State of the Labour Market

May Labour Force Survey: A Positive First Step


Today’s numbers outperformed expectations, but there remains a long way to go.

After a two-month deep freeze, the Canadian labour market finally started to thaw in May. Employment posted a modest, but still surprising rebound, boosting the share of Canadian adults with a job by 0.8 percentage points. There remains considerable ground to recover, with the employment rate still down 8.9 percentage points from February, but it’s encouraging to see progress. 

The May 10-16 reference week left some uncertainty whether the initial phase of workplace reopening across the country would be captured in the numbers. Not only did jobs pick up, but the number of lost hours among employed workers also fell.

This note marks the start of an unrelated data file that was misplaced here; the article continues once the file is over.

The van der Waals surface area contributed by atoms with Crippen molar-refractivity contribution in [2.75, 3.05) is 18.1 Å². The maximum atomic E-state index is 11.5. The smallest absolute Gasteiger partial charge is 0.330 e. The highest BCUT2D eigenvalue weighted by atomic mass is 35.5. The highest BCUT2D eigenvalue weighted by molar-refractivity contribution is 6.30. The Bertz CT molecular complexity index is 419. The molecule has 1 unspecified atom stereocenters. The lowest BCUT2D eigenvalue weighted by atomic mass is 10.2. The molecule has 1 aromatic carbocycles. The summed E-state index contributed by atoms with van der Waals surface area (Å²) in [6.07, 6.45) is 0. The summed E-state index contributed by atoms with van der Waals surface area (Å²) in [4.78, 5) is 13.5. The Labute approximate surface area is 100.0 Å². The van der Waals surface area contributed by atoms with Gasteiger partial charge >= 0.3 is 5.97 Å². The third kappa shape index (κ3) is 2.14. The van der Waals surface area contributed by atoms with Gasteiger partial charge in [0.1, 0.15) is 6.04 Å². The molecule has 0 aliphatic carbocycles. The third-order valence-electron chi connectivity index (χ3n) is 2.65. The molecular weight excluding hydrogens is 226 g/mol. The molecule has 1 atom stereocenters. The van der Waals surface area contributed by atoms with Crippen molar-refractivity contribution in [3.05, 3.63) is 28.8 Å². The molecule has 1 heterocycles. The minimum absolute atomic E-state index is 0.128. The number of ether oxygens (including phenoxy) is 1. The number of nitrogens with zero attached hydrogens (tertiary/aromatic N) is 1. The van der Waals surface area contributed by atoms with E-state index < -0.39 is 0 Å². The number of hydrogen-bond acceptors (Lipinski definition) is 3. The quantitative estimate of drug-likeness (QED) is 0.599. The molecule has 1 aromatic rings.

Encouragingly, there’ve been further signs of progress since the May Labour Force Survey data was collected. New job postings on Indeed perked up later in the month, suggesting some rebound in employer hiring appetite. Meanwhile recent surveys find a portion of Canadians whose jobs were affected during the crisis indicate that work has picked-up since

How much the re-opening of shuttered areas of the economy boosts net-employment growth will in-part depend on whether layoffs slow. Growth in CERB applicants has eased through early June, but haven’t stopped, suggesting shockwaves from the pandemic continue to reverberate throughout the labour market. Durability of the rebound is going to require Canadians to have reason for optimism about the outlook for the economy, and the public health situation.

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